An obvious sign of mismanagement in an organization is leaders’ failure to confront fundamental cost problems in the enterprise and instead rely on quick fixes – often for decades.
The growth of adjunct faculty (both part-time and full-time) and the below-living wages (for full-time adjuncts) is the most notable example in higher education. Exploitation of this resource (in aggregate) to serve a narrow interest (reduce the cost of operations, while costs grow elsewhere), versus student’s interests, reveals exceptionally poor thinking (no doubt the results of poor education).
Without question, the pay (per-course) and benefits problems that adjunct faculty have long faced must be corrected. University administrators should not have to be forced into doing this. Leaders volunteer to correct known problems and assure fair outcomes, managers don’t. It is a simple act of humanity that demonstrates respect for people.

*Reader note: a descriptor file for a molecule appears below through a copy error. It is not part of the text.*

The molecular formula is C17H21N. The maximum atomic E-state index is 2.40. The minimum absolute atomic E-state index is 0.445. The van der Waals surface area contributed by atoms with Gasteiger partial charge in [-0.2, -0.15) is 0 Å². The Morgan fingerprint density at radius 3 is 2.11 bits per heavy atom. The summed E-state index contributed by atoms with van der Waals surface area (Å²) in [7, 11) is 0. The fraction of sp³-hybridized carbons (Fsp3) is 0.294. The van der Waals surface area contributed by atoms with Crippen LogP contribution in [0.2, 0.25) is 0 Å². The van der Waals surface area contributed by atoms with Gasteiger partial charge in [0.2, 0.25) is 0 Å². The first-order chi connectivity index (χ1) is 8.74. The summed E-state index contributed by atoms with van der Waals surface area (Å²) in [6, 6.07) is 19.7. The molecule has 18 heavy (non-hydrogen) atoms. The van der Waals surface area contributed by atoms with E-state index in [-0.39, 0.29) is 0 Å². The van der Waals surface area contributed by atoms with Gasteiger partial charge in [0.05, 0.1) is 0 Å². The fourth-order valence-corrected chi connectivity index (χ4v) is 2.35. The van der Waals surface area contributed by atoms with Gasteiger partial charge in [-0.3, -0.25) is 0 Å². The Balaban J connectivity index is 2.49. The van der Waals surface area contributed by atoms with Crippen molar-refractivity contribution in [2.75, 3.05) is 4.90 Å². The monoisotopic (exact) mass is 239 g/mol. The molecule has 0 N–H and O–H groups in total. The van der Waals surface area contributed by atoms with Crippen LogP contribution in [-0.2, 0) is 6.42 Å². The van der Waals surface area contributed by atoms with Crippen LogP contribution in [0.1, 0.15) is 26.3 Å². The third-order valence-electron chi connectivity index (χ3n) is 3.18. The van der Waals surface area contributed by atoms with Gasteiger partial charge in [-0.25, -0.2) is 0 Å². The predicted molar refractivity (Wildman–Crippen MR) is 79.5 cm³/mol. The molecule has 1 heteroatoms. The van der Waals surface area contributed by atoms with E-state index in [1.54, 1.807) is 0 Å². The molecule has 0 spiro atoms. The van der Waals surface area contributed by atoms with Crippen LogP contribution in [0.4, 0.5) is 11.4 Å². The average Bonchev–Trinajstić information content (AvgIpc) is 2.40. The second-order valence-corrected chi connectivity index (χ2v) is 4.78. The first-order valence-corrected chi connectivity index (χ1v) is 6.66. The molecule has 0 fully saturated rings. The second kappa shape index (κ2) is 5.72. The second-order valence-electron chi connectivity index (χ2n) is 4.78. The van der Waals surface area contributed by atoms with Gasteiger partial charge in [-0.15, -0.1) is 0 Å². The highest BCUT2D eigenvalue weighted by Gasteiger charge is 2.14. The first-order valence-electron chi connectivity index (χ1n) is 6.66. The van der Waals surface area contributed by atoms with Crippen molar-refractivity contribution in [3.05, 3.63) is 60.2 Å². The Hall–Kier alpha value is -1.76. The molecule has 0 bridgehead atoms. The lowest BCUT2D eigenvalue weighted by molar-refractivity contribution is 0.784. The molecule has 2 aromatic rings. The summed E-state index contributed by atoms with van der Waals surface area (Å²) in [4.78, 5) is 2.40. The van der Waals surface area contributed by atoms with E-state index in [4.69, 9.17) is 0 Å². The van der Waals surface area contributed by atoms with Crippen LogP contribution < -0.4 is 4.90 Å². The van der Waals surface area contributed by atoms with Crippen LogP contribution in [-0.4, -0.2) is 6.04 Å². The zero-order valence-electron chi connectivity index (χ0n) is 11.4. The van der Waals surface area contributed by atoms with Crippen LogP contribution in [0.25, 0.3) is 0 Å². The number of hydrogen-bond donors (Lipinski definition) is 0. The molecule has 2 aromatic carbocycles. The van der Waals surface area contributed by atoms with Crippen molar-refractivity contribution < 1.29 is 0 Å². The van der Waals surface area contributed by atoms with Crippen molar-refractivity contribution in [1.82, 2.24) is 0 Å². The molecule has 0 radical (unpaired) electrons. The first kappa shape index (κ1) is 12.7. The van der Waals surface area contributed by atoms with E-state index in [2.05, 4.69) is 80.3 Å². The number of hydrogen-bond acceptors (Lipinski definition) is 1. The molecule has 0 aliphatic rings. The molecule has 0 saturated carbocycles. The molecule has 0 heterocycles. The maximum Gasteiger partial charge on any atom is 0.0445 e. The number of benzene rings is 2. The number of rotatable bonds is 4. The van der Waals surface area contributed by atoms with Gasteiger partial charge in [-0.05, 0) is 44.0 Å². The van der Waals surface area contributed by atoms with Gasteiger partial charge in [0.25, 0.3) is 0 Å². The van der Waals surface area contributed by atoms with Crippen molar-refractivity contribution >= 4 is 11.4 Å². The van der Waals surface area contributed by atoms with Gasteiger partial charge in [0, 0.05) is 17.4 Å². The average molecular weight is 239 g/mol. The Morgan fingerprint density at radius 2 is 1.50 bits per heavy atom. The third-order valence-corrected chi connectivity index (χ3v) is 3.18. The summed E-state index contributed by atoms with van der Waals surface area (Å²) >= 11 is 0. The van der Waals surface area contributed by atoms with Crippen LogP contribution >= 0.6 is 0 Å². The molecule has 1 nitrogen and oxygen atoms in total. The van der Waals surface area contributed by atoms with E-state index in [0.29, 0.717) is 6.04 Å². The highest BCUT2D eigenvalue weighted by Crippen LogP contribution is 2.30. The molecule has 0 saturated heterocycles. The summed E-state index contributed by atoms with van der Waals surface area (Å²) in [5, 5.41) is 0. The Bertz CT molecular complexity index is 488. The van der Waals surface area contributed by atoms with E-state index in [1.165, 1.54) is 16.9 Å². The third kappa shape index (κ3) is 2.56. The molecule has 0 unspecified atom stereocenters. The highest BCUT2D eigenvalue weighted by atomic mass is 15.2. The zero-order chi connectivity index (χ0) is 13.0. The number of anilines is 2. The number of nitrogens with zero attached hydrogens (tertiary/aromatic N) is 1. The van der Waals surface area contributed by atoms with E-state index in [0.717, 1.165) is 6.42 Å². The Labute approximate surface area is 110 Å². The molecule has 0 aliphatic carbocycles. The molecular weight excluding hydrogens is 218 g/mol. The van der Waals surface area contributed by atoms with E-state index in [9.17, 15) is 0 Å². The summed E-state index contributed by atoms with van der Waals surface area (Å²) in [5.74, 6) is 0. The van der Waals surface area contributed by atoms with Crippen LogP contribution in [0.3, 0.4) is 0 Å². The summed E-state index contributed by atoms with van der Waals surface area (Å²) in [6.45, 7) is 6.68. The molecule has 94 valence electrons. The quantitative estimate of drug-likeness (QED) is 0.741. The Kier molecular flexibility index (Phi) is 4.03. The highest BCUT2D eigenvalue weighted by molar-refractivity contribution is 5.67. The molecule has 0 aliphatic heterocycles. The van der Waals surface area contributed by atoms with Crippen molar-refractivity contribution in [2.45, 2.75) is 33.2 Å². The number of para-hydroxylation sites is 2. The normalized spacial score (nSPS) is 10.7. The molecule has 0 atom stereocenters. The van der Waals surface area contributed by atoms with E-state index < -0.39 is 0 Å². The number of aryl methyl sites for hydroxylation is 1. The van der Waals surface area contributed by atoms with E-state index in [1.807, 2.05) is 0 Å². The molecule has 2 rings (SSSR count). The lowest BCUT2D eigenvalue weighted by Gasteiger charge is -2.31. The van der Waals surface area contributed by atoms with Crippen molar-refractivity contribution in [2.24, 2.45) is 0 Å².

Adjunct faculty can bring much-needed real-world knowledge int the classroom, for the benefit of students, and help create better and more distinctive academic programs. However, the growth of adjuncts to more than 50 percent of the teaching faculty in most colleges and universities shows that contingent labor has been overdone.
In contrast, a Lean business typically staffs itself with 90 percent full-time regular employees and 10 percent contingent employees to deal with increases in sales (students) and to provide knowledge or capabilities that do not exist internally. The pay may be a bit less than full-time regular employees, and the benefits less generous, but contingent employees are not so brazenly exploited.
Universities should do the same when it comes to adjunct faculty. The way forward is to hire qualified adjuncts as full-time regular faculty (where full-time teaching load exists) and make judicious use of adjuncts to strengthen academic programs. Those adjuncts who work full-time in industry and teach part-time should receive greater pay per course because they are worth more.